A major issue in climate economics is whether it is possible to halt the growth in carbon emissions and to achieve, instead, a rapid reduction.
Articles: limits to growth (168)
But what does it mean to say that a society becomes “more complex”?
Economists make forecasts about what is going to happen in the world of that great God – money.
Companies like Twitter can make billions of dollars in revenue while providing a widely used service and still be considered a financial failure.
Every economy, every self-organizing system which is not also self-limiting within the bounds set by its environment, grows until it exceeds the ability of that environment to support and sustain it.
George R. Fehling's novel Dark Peak is both an effective thriller and a heartfelt eco-polemic.
So what if, to the extent we live in a place where we can, we turn disappointment and bitterness into deep, perhaps sad, reflection?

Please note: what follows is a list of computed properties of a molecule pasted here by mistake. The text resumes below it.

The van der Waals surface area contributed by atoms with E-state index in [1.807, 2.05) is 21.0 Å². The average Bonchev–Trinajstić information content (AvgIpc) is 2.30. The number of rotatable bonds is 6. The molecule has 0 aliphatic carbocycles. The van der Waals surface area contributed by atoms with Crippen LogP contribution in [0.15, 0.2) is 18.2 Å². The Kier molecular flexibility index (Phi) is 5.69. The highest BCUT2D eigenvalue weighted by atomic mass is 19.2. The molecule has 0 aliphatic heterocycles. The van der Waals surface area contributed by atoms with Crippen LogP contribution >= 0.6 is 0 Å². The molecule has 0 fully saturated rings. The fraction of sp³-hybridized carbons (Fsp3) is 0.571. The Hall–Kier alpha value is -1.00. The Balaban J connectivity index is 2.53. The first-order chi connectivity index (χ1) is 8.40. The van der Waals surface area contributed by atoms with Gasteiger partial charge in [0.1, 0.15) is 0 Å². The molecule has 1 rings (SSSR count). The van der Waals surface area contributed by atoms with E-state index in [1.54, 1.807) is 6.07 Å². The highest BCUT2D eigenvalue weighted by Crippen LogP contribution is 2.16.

Degrowth is usually translated into German as “Postwachstum” (post growth) or “Wachstumsrücknahme” (reversing growth), but it can also be translated as “ausgewachsen” (grown up).
Political elites, both on the Right and on the Left, seem to agree on the necessity of constant economic growth, even at the cost of ecological catastrophe. They say we need growth in order to deal with present social problems, but can it be that this narrative is a fallacy?
As long as we’ve had language—for tens of thousands of years, at last estimate—we’ve been able to formulate the question, “What will tomorrow bring?”